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Ouachita County Courthouse

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1933, Thomas Harding Jr. 145 Jefferson St. SW
  • (Arkansas Historic Preservation Program, A Division of the Department of Arkansas Heritage)

Situated on a bluff beside the Ouachita River, Camden became the seat of Ouachita County in 1843. The present courthouse, designed by a Little Rock architect, is a two-story T-shaped building of light brown brick in a late version of Colonial Revival. A single-story classical porch is composed of a pair of Doric columns supporting a simple entablature and balcony. The building’s first-floor windows are recessed within shallow arches and decorated only with a cast-concrete fleurde-lis-patterned tile centered above each, while above the second-story windows are swag-and-cartouche panels, but the decorative details are so flattened and minimized that the effect relates to the then-fashionable Moderne style. The wooden cupola is the most elaborate touch. Tall and square, it has windows and clocks on all four sides and is topped by an urn on a cylindrical base. Inside, the wide entrance hall has a cream terrazzo floor. This courthouse replaced a Gothic Revival building on the same site constructed in 1888 by Harding’s father, Thomas Harding Sr., that was destroyed by a tornado in 1931.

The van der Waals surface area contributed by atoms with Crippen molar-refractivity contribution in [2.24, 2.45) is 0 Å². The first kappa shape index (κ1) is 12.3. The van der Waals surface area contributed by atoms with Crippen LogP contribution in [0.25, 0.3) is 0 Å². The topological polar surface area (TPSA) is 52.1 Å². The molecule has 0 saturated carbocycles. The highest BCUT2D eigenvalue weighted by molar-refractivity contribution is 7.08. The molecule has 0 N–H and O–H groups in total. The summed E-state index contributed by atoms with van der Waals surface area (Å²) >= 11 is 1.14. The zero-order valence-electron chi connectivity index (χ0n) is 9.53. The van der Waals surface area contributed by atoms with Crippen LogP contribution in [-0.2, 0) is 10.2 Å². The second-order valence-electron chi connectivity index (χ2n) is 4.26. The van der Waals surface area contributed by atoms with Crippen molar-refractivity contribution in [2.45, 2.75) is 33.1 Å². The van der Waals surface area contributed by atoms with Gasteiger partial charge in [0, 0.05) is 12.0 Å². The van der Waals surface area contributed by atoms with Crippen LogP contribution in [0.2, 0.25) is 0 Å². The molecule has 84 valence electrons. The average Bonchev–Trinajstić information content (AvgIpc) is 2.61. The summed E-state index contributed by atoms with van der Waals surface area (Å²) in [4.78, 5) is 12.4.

Writing Credits

Cyrus A. Sutherland with Gregory Herman, Claudia Shannon, Jean Sizemore Jeannie M. Whayne and Contributors


What's Nearby


Cyrus A. Sutherland with Gregory Herman, Claudia Shannon, Jean Sizemore Jeannie M. Whayne and Contributors, "Ouachita County Courthouse", [Camden, Arkansas], SAH Archipedia, eds. Gabrielle Esperdy and Karen Kingsley, Charlottesville: UVaP, 2012—,

Print Source

Cover: Buildings of Arkansas

Buildings of Arkansas, Cyrus A. Sutherland and contributors. Charlottesville: University of Virginia Press, 2018, 199-200.

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